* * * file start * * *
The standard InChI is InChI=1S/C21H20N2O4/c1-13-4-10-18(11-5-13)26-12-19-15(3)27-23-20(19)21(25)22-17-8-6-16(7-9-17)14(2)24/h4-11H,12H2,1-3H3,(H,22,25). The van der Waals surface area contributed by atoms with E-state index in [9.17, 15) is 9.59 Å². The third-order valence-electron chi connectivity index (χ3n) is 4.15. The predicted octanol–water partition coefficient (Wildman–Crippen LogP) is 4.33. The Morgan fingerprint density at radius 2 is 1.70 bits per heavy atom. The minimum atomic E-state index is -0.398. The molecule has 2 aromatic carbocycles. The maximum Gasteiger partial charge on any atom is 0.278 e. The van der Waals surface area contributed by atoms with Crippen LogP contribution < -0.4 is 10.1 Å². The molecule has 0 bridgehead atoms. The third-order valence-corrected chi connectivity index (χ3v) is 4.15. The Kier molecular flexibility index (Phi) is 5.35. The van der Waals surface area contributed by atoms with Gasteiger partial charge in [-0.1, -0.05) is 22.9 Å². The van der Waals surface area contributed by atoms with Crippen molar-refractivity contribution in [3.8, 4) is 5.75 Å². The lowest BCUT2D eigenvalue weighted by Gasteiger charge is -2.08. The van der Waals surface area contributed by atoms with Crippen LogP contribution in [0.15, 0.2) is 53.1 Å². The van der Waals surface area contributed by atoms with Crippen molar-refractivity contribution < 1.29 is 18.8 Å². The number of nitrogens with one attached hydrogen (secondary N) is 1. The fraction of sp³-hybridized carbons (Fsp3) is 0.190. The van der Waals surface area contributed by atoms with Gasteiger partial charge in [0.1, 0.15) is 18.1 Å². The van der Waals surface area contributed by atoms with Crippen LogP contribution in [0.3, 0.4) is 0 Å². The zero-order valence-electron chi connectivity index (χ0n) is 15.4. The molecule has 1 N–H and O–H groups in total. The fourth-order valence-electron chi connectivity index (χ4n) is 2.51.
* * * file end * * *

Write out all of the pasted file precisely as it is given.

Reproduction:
The standard InChI is InChI=1S/C21H20N2O4/c1-13-4-10-18(11-5-13)26-12-19-15(3)27-23-20(19)21(25)22-17-8-6-16(7-9-17)14(2)24/h4-11H,12H2,1-3H3,(H,22,25). The van der Waals surface area contributed by atoms with E-state index in [9.17, 15) is 9.59 Å². The third-order valence-electron chi connectivity index (χ3n) is 4.15. The predicted octanol–water partition coefficient (Wildman–Crippen LogP) is 4.33. The Morgan fingerprint density at radius 2 is 1.70 bits per heavy atom. The minimum atomic E-state index is -0.398. The molecule has 2 aromatic carbocycles. The maximum Gasteiger partial charge on any atom is 0.278 e. The van der Waals surface area contributed by atoms with Crippen LogP contribution < -0.4 is 10.1 Å². The molecule has 0 bridgehead atoms. The third-order valence-corrected chi connectivity index (χ3v) is 4.15. The Kier molecular flexibility index (Phi) is 5.35. The van der Waals surface area contributed by atoms with Gasteiger partial charge in [-0.1, -0.05) is 22.9 Å². The van der Waals surface area contributed by atoms with Crippen molar-refractivity contribution in [3.8, 4) is 5.75 Å². The lowest BCUT2D eigenvalue weighted by Gasteiger charge is -2.08. The van der Waals surface area contributed by atoms with Crippen LogP contribution in [0.15, 0.2) is 53.1 Å². The van der Waals surface area contributed by atoms with Crippen molar-refractivity contribution < 1.29 is 18.8 Å². The number of nitrogens with one attached hydrogen (secondary N) is 1. The fraction of sp³-hybridized carbons (Fsp3) is 0.190. The van der Waals surface area contributed by atoms with Gasteiger partial charge in [0.1, 0.15) is 18.1 Å². The van der Waals surface area contributed by atoms with Crippen LogP contribution in [0.3, 0.4) is 0 Å². The zero-order valence-electron chi connectivity index (χ0n) is 15.4. The molecule has 1 N–H and O–H groups in total. The fourth-order valence-electron chi connectivity index (χ4n) is 2.51.